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Abstract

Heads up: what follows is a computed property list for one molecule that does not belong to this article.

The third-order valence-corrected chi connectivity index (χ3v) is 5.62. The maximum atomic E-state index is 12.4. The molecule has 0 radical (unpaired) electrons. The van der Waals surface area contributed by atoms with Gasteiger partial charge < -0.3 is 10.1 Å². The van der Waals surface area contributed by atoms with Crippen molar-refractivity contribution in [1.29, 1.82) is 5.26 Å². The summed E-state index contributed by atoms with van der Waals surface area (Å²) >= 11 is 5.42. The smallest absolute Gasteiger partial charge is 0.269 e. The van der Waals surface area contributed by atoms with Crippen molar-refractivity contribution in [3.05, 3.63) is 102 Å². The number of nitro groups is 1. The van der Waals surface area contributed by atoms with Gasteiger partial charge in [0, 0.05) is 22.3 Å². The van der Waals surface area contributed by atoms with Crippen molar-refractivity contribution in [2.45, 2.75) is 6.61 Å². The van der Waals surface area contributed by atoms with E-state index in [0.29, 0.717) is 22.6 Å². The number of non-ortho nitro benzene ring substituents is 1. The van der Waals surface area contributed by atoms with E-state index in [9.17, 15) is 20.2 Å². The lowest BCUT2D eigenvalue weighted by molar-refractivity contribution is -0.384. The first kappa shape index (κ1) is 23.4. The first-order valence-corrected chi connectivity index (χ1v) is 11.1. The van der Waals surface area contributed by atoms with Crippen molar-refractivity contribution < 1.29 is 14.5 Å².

The mission of the United States Patent and Trademark Office (USPTO) is to ensure that the Intellectual Property system contributes to a strong global economy, encourages investment in innovation, and fosters entrepreneurial spirit. In order to ensure that the large volume of newly filed patent applications are examined in a reasonable timeframe, the USPTO has a system for determining the average amount of time an examiner should spend examining a patent application. Under the current production system, productivity is assessed based on Production Units (“PUs”) achieved relative to the Examiner’s production goal. The production goal is calculated for each examiner based on the number of “Examining Hours” worked in the evaluation period and quantitative values assigned to examiner seniority and complexity of the technology examined. To quantify “Production Units”, a Patent Examiner receives different “counts” for different tasks performed at different stages in prosecution. Understanding this examiner production system - also known as “count” system - is important at least because it educates a patent applicant on the system in which Patent Examiners operate. For instance, the Examiner production system underscores the importance of the events conducted in the early stages of patent prosecution. The goal of this note is to provide an overview of the system in which Patent Examiners operate by summarizing important aspects of the system currently used to evaluate the performance of a Patent Examiner.

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